The depleted shale reservoirs have shown promising potentials for permanent geological CO2 storage (GCS) either as a caprock or as reservoir storage units. In this study, we experimentally investigated the impact of localized biogeomechanical process on geological CO2 storage in a depleted heterogeneous reservoir, using subsurface samples from Wolfcamp shale formation and a microbial strain. We first obtained the mechanical properties of shale samples using the scratch test method, in addition to the measurement of their initial porosity and permeability. We treated the shale core samples with a bacteria strain at distinct conditions. Further, we obtain the post-treatment mechanical properties and the new porosity and permeability measurements of the microbially-treated shale samples. Finally, we analyzed the effect of the modified properties on long-term CO2 storage in the Wolfcamp shale formation. Our results indicated that in depleted Wolfcamp shale reservoirs, microbially-altered properties could decrease the porosity, and enhance long-term caprock integrity and the security of stored CO2.
Biogeomechanics is the scientific study of how biological processes influence the mechanical properties and behavior of rock and soil (Kolawole et al., 2021). Few studies have attempted to investigate the effect of biological processes on the geochemical (Abdel Aal et al., 2004; Atekwana et al., 2006), physical and mechanical properties of unconsolidated sandstones (Kalish et al., 1964; Phillips et al., 2015; Hudyma et al., 2018), carbonates (Raleigh and Flock, 1965), and minerals (Mueller and Défago, 2006).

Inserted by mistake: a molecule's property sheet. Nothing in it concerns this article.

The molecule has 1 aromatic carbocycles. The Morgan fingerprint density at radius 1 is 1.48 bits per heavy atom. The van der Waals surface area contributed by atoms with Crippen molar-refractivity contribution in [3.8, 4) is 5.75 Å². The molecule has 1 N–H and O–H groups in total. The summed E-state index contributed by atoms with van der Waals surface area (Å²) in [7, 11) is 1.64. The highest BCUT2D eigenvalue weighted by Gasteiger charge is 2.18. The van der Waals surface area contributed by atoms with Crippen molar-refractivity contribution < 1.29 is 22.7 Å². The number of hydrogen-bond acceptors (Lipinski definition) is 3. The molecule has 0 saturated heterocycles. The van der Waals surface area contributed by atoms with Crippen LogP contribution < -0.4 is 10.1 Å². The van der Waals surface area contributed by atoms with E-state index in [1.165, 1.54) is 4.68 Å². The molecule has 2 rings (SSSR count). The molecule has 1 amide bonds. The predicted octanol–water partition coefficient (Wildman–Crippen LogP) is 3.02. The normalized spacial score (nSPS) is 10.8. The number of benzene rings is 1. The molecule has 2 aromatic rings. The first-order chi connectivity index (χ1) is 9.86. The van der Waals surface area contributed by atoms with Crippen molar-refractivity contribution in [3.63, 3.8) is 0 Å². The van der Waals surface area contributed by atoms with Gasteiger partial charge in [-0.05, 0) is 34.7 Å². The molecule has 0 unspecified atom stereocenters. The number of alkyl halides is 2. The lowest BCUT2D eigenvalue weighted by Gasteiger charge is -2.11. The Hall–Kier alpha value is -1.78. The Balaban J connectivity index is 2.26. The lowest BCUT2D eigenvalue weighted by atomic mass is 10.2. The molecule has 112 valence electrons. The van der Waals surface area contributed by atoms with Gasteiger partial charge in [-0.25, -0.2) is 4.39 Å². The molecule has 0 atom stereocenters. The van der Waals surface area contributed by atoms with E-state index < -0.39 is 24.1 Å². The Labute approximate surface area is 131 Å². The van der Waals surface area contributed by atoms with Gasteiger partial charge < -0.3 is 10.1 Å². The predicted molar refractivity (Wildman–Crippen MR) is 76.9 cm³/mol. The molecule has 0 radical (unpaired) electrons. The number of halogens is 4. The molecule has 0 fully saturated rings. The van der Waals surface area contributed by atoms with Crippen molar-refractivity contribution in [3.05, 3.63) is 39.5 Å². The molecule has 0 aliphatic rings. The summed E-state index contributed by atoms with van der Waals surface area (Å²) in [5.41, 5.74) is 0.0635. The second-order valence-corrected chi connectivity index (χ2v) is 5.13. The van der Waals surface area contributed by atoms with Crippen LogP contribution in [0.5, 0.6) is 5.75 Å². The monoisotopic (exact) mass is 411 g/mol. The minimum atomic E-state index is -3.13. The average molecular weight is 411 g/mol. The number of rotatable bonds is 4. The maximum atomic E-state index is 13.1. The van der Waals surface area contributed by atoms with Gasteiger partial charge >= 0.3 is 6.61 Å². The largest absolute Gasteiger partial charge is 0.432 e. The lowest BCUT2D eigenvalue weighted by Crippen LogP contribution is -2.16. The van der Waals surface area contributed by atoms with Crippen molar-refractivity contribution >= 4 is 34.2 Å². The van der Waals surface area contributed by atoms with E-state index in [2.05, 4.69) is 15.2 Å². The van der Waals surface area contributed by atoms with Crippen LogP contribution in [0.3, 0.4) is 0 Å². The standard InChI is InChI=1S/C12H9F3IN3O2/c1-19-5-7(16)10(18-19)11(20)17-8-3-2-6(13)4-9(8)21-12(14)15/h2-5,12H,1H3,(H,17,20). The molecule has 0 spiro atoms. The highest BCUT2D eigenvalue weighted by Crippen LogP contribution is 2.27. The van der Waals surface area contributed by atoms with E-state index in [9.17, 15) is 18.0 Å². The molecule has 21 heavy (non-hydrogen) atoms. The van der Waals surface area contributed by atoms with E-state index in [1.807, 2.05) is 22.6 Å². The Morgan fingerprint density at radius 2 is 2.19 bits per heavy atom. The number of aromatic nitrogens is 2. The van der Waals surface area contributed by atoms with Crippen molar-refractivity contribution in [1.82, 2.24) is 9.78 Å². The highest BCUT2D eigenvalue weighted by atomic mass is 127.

The bacterium Sporosarcina pasteurii (ATCC® 11859™) (Yoon et al., 2001), also known as Bacillus pasteurii, was utilized for this study. The bacterium Sporosarcina pasteurii, was observed to rapidly precipitate calcite in sand columns as the bacteria growth increases, for selective cementation and plugging of porous media (Stocks-Fischer et al., 1999).
Shale reservoirs, with ultra-low permeability, require reservoir-stimulation techniques to inject or extract fluids from the shale reservoirs (Jia et al., 2019; Schwartz et al., 2019; Kolawole et al., 2020; Kolawole and Ispas, 2020a). The clay particle orientation, heterogenous layering, and microfissures are causes of high anisotropy in shale rocks (Hornby et al., 1993). Studies have shown that shale reservoirs have promising potentials for permanent geological CO2 storage (GCS) (Kang et al., 2011; Aljamaan et al., 2017; Kim et al., 2017; Azenkeng et al., 2020; Goodman et al., 2020).